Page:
IF the appeal of the argument were merely popularity, it would not turn on things other than popularity. Obviously these reasons I'm giving here are not popularity. But, the transformative power of religious expeirnce is another aspect of the argument which proves that it' not merely an appeal to popularity. Religious expernce trasnforms lives, it gives people life affirming experinces which makes them better as people and makes life worth living. Not all psychological factors are capable of doing that. We are so contituted as a speices that we respond to these experiences in such a way that they do transform our lives. That proves that we are fit to be religious, and that is not an appeal to popularity.[see also point C above on psychological normality and self actualization]


h) brain wave patterns

Brain wave patterns are changed by religious experience. We go from Alpha waves to Beta and to other levels of Brain wave patterns when we have these experinces.


i) "God pod" (God module in the brain)

Scientists have identified a cluster of neurons in the brian which, when stemulated, produce feelings of extacy and thoughts about God and the trasncendent. This is too great a coincidence that nature would just produce this by random chance, expecially when taken together with all the other ways in which we are fit to be religious. It's an evidence of design, we are made to be a religious sepcies.


j) Sense of the Numinous universal

the studies I've talked about intently have demonstrated that around the world mystics experince the same phenomena in the presence of God inspite of the doctrine of their traditions.

Moreover, infants should not be counted as believers in any sense. We should hold the title of "believer" in abundance for infants and young children. No one is born with an intellectual theological thesis or is capable of stating a systematic belief. But most people come closer to having innate beliefs in God than to being without of any kind of belief.

9 comments:

Mike aka MonolithTMA said...

The argument is not valid when applied to you and believers like you, but it is valid when applied to believers that have a more narrow view of God.

Weekend Fisher said...

Speaking as a Christian, I don't consider myself "atheist" about Allah or the Hindu pantheon. I think the Muslims have very different ideas about God because they see him through the lens of Mohammed instead of through the lens of Jesus, but it's still only one God. As for the Hindus, I think it's roughly however many cases of mistaken identity for the one God.

Take care & God bless
WF

Metacrock said...

Blogger Mike aka MonolithTMA said...

The argument is not valid when applied to you and believers like you, but it is valid when applied to believers that have a more narrow view of God.


I appreciate what you are saying but I don't think it's accurate. That still assumes that the id thing is the essence of belief.

Weekendfisher has a more conservative view that I do and as you see she doesn't say their gods don't exist, just that they the wrong idea about God.

Metacrock said...

The argument is not valid when applied to you and believers like you, but it is valid when applied to believers that have a more narrow view of God.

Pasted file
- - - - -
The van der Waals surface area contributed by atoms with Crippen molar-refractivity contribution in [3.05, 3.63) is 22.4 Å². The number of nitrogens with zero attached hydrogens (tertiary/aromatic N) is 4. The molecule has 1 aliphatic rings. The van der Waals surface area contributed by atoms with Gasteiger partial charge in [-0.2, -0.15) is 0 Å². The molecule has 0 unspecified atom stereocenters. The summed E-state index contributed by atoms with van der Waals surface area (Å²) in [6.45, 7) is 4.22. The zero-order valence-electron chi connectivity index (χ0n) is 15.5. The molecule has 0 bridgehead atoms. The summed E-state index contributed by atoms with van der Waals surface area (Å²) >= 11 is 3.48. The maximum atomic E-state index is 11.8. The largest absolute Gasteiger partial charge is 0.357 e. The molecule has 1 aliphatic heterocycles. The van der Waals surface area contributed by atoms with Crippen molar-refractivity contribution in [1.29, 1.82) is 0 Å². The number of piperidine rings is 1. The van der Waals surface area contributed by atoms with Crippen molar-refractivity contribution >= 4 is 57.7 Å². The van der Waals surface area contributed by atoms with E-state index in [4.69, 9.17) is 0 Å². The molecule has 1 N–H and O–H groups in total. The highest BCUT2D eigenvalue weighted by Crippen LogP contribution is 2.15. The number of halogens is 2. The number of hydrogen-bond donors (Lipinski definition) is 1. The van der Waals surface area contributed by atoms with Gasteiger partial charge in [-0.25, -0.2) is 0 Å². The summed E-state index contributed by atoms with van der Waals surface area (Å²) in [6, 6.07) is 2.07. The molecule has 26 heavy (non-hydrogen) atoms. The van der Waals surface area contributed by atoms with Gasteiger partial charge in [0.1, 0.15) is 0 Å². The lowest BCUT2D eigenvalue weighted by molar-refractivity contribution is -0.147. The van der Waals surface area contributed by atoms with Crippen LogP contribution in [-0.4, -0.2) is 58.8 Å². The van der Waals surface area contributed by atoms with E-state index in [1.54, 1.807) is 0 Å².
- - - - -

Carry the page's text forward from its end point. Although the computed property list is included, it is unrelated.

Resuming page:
7:58 PM
Delete
Blogger Weekend Fisher said...

Speaking as a Christian, I don't consider myself "atheist" about Allah or the Hindu pantheon. I think the Muslims have very different ideas about God because they see him through the lens of Mohammed instead of through the lens of Jesus, but it's still only one God. As for the Hindus, I think it's roughly however many cases of mistaken identity for the one God.


Lol Misaken id. LOL Weekend, that may be a good way to put it.

Mike aka MonolithTMA said...

"Weekendfisher has a more conservative view that I do and as you see she doesn't say their gods don't exist, just that they the wrong idea about God."

But many do say the other gods don't exist or worse that they are demons.

I agree, that if God exists, all the religions are just viewing God differently.

Metacrock said...

But many do say the other gods don't exist or worse that they are demons.

yea but what do you expect? they are all bunch of theists!

ahahahahaha LOOLOLOLOLOL ahahaha

bwaahahahahahah

Loren said...

Metacrock seems to be claiming that the gods of other religions are the Christian God in disguise. Except that there is absolutely zero support for that in the Bible. You don't see anyone in it claiming that Baal or Moloch or Asherah or Zeus or Hermes or Artemis is the Biblical God in disguise, or even in drag.

Furthermore, the Bible describes its God in shamelessly anthropomorphic terms. If those are all metaphors, then it represents very bad taste in metaphors. Furthermore, nowhere in the Bible does it state that anthropomorphism is a concession to our limited imaginations, and nowhere does anyone ridicule the idea of an anthropomorphic god. Xenophanes had been FAR ahead of anyone in the Bible there.

Metacrock, you argumentum ad populum about religion would support polytheism, because all the older religions are polytheistic, and some present-day religions continue polytheism, sometimes in disguised form like veneration of saints.

I'm reminded me of a part of Plato's Apology where Socrates stated that he was not an atheist because he believes in the divine nature of the Sun and the Moon, like just about everybody else. The exceptions being the likes of Anaxagoras with their godless, materialistic theories that the Sun is a rock and the Moon a clod of dirt.

Metacrock, since you presumably believe in godless, materialistic theories of the nature of the Sun and the Moon, you would be an atheist by the definition of Socrates's prosecutors.

This "fit for religion" argument is rather dangerous, because if it turned out that believing in eternal damnation produces superior happiness, does that mean that we ought to believe in it?

Metacrock said...

Loren, I'll blow this nonsense away, I mean I'll answer your thoughtful post tomorrow in the main blog section.

Metacrock said...

here's my answer Loren